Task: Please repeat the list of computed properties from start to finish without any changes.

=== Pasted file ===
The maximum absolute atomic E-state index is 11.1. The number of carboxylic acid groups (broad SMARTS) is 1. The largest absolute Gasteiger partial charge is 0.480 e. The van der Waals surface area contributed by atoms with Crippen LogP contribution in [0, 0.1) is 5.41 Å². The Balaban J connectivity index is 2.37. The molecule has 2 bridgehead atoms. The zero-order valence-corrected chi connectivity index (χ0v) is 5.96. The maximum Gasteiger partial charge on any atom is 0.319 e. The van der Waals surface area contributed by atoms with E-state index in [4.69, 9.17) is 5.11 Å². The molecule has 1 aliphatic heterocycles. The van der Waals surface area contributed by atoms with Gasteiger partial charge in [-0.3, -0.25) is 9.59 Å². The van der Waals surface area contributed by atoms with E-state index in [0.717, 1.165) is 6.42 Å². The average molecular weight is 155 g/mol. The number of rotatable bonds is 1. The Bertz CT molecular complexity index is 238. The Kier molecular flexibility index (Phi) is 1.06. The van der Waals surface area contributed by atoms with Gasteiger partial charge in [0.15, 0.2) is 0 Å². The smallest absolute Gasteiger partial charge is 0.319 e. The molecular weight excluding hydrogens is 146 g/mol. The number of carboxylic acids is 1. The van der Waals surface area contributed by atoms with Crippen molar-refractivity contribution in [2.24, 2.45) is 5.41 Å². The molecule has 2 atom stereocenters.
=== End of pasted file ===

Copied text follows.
The maximum absolute atomic E-state index is 11.1. The number of carboxylic acid groups (broad SMARTS) is 1. The largest absolute Gasteiger partial charge is 0.480 e. The van der Waals surface area contributed by atoms with Crippen LogP contribution in [0, 0.1) is 5.41 Å². The Balaban J connectivity index is 2.37. The molecule has 2 bridgehead atoms. The zero-order valence-corrected chi connectivity index (χ0v) is 5.96. The maximum Gasteiger partial charge on any atom is 0.319 e. The van der Waals surface area contributed by atoms with E-state index in [4.69, 9.17) is 5.11 Å². The molecule has 1 aliphatic heterocycles. The van der Waals surface area contributed by atoms with Gasteiger partial charge in [-0.3, -0.25) is 9.59 Å². The van der Waals surface area contributed by atoms with E-state index in [0.717, 1.165) is 6.42 Å². The average molecular weight is 155 g/mol. The number of rotatable bonds is 1. The Bertz CT molecular complexity index is 238. The Kier molecular flexibility index (Phi) is 1.06. The van der Waals surface area contributed by atoms with Gasteiger partial charge in [0.15, 0.2) is 0 Å². The smallest absolute Gasteiger partial charge is 0.319 e. The molecular weight excluding hydrogens is 146 g/mol. The number of carboxylic acids is 1. The van der Waals surface area contributed by atoms with Crippen molar-refractivity contribution in [2.24, 2.45) is 5.41 Å². The molecule has 2 atom stereocenters.